Locate the two Send Nodes in the flow. Double click on one of them. Click the Config drop down and select the config node you created in the previous step. Then click done. Do the same for the second Send Node.
Also Note here you can change the title of the Alert sent to the phone. The Body is currently set to the temperature reading so I recommend leaving that as is. You can also change the Alert sound played on the phone if you’d like.
First I recommend hitting the RST button on your sensor real quick just to force it to send a transmission. After that locate and double click the Sensor Node in the flow. Now click the search glass icon to the right of the MAC address field. Locate your sensor by its Serial number in the list and select it. Then click Done.
That’s really it for the setup. Now we can look into how the flow works, how you might customize it for your needs, and how to easily test it.
You’ll find two Nodes labeled High and Normal. These are test inject nodes you can use to test without having to move your sensor around to different temperatures or press the RST button to trigger transmissions.
If you double click those High and Normal Nodes you will see a JSON element, you can click the dots to the right to edit them. Here I have static temperature readings set. These readings are in Celsius. You can edit those values as needed in testing. The High is suppose to trigger a high temperature alarm for a freezer while the Normal notifies the user that the freezer was above the limit but has returned to normal.
Before changing anything try clicking the Blue square to the left of the High node. You should get a notification on your phone. Pretty cool huh. Now click it again. What…. you didn’t get a second notification? Well that’s because we only want to be told one time when the Freezer goes above the limit. Click the Normal inject node now and you’ll get a notification that everything is fine now. But only one. Now if you click High again you get another notification. The flow here resets notification variables so we are not inundated with notifications all the time.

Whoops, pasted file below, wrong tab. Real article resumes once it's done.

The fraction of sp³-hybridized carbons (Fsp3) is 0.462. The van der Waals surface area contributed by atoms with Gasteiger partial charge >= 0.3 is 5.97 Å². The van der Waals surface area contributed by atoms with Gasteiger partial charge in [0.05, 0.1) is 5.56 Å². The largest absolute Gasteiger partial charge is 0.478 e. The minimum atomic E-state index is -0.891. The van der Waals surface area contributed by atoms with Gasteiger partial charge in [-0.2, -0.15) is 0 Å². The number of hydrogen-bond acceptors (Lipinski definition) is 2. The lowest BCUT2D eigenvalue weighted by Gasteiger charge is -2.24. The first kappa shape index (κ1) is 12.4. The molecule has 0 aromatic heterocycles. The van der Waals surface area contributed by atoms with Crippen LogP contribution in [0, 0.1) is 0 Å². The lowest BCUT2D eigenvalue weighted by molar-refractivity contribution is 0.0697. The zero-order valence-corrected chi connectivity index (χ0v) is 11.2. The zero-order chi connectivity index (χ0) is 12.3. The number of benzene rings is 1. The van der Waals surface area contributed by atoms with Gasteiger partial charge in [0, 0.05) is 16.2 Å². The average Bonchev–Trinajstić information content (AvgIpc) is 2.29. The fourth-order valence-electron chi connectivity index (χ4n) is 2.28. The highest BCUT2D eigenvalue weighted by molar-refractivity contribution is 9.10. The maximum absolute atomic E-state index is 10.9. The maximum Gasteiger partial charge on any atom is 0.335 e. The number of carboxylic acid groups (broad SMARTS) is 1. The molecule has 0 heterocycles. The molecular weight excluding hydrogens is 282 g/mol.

If you click the notification on your phone you will be taken straight to the Remote-Red app. Or you can just manually open it to check in on things. Here you can click the Dash board you created earlier and after a few seconds the dashboard appears. Here you can see the Gauge widget with live readings, text that indicates when the last sensor transmission was received, and a line graph of readings.
Don’t worry, my freezer is ok, I just have the sensor on my desk for testing.
You will see the sensor node is connected to to a function node first. This converts the sensor’s ºC readings to ºF because I’m in America and Don’t like doing math in my head. You can of course remove that function node, just make sure to hook everything back up as it should be.
Next we connect to a change node which is connected to gauge and chart nodes. This sets the payload properly and provides the readings to the dashboard nodes displayed in the app. Pretty simple. You can change labels and things as desired in the gauge and chart node.
Below that there is a long string of switch nodes and, notification nodes, and change nodes. This is where the notification magic happens. This long flow of nodes mainly makes sure we do not get repeated notifications. I recommend setting the high notification switch temperature at least a couple degrees higher than the normal notification temperature limit. This ensures the sensor does not bounce back and forth on the limit causing a bunch of notifications. This is known as a reading buffer zone. Feel free to change the High and Normal temperature limits as you see fit. The rest should really be left as is.
You’ll also see an Initialize Variables function node which sets the High and Normal alert sent variables on boot. This is important and should not be deleted or changed.
Once you have things the way you want I recommend exporting the flow from Node-Red and saving the file. That way if you ever mess something up you can easily recover.
Almost nothing in this world is free. Any time we send notifications or require remote access to a UI we are involving a server. Maintaining and hosting that server is never free. So we should be expected to pay for the service. Even if you spin up your own AWS instance you’re going to have to pay for it. This setup however is ridiculously reasonable. I see no way to get remote access to a dashboard and notifications on your phone cheaper. If I ever find something cheaper or simpler I’ll be sure to share it with all of you.
Thank you for reading! Enjoy this discount code for making it this far: